White, V.S. 1901. The Tylostomaceae of North America. Bulletin of the Torrey Botanical Club 28: 421-444.
Peridium depressed globose, 0.7-1 cm. high, 1-1. 5 cm. in diameter: outer peridium scaly, retreating and leaving a smooth whitish surface to the inner membranaceous peridium : mouth short tubular, entire, prominent: collar irregular, 3-5 mm. distant from the stem : stem equal, slightly thickened at the base, the outer coating lacerate scaly, whitish like the peridium, 4.-6 cm. long, 0.5 cm. in diameter : capillitium whitish, hyaline, branched, septate, slightly swollen at the joints, 4-6 p wide, free ends rounded : spores reddish brown, irregularly globose, pedicled, smooth, or if rough only a very few of them so, 4-5 µ in diameter. (Pl. 31, f. 4-7.)
Tulostoma albicans White (Fig. 4; Pls. III: 5-7;XXV: 6) Bull. Torrey bot Cl. 28: 428, pl. 31, figs. 4-7. 1901
= T. albicans var. nigrostium G.H.Cunningham, Proc. Linn. Soc. N.S.W. 50: 251. 1925.
Etym.: the name refers to the whitish colour of the endoperidium.
Spore-sac globose, up to 13 mm diam. According to Long (1947), apparently loosely adhered to the stipe. Exoperidium very thin, but obviosmembranous, when young dirty Sienna colour, later chalk-white. Long (op. cit.) described it as a sandy band, deciduous or almost, persistent as a band at the base. Endoperidium subsmooth, covered most of times with remains of the exoperidium as small squamules, later whitish. Mouth circular, small, slightly or not at all projecting. Socket very conspicuous, separated, shallow, with a thick membrane with a wavy or lacerate border. Gleba ochraceous. Stem up to 30 x 3.5 mm, rugose-squamose, cremeous to light wood-colour; scales appressed and sloughing off disorderly; ending basally in a small structure with volviform aspect.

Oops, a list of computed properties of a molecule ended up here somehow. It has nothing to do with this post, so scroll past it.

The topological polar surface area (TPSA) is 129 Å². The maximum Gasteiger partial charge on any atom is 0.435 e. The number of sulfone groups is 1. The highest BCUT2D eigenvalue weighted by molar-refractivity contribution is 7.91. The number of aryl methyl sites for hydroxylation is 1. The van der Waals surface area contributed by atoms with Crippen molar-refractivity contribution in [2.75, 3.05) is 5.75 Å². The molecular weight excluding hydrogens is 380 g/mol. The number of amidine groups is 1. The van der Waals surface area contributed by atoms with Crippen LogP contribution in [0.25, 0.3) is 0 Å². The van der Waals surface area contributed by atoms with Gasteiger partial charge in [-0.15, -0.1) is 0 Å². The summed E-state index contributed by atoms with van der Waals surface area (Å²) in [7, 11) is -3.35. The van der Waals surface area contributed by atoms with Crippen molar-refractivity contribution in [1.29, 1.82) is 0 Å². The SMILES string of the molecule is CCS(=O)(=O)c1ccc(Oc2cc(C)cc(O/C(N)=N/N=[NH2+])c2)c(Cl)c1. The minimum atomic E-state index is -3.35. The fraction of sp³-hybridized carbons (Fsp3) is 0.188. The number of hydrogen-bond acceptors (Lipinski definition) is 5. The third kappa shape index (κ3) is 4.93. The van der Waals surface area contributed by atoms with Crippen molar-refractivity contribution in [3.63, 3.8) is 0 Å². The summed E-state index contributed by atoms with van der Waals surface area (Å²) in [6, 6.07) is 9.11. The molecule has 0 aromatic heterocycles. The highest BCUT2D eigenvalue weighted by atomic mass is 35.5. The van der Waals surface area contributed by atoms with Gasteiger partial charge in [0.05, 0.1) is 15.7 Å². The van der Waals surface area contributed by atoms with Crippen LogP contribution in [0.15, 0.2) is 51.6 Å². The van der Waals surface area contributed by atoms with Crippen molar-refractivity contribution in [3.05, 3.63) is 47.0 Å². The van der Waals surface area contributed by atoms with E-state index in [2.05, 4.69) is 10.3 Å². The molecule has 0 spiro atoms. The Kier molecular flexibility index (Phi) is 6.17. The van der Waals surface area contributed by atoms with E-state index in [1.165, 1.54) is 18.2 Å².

Spores under L.M. almost smooth to minutely asperulate, globose to ellipsoid, some almost pyriform, guttulate, apiculate, some notoriously so, episporium thick, 4.8-6 Âµm diam; under SEM the ornamentation appears as short and anastomosed verrucae. Capillitium hyaline, branched and septate; threads thick-walled, with visible lumen to solid, 3-6.6 Âµm diam, slightly or not broadened at the transverse, coloured septa, disjointable.
Habitat: sandy soil.
Distribution: North America: United States (Arizona, California, New Mexico, Texas),Mexico. South America: Argentina (Chaco, Entre Rios, La Pampa, Mendoza). Europe: Spain, Sweden (?). Australasia: Australia.
Holotype: United States, Texas, leg. E.D. Cope, 1893 (NY!) (Cfr. Long, 1947).
Illustration: White (op.cit.), Lloyd (1906: pl. 77, figs. 5-6).
This is an ill-defined species, easy to mistake with others, mostly due to the indistinct ornamentation of the spores, even when observed under a high-power immersion oil objective. This results quite evident from the number of collections in the herbaria under this name that belong to other species. Our description coincides basically with Long's (1946), mainly in the measurements, but differs in the nature of the exoperidium. In a later paper, Long (1947) makes it a synonym of T. jourdani Pat., but I believe it ought to be maintained as valid until further evidence points to the contrary. Cunningham (1925) founded the variety nigrostium due to the dark colour of some peristomes, but later (Cunningham, 1942), he decided that the variety was not valid since this feature appeared in individuals of the same population.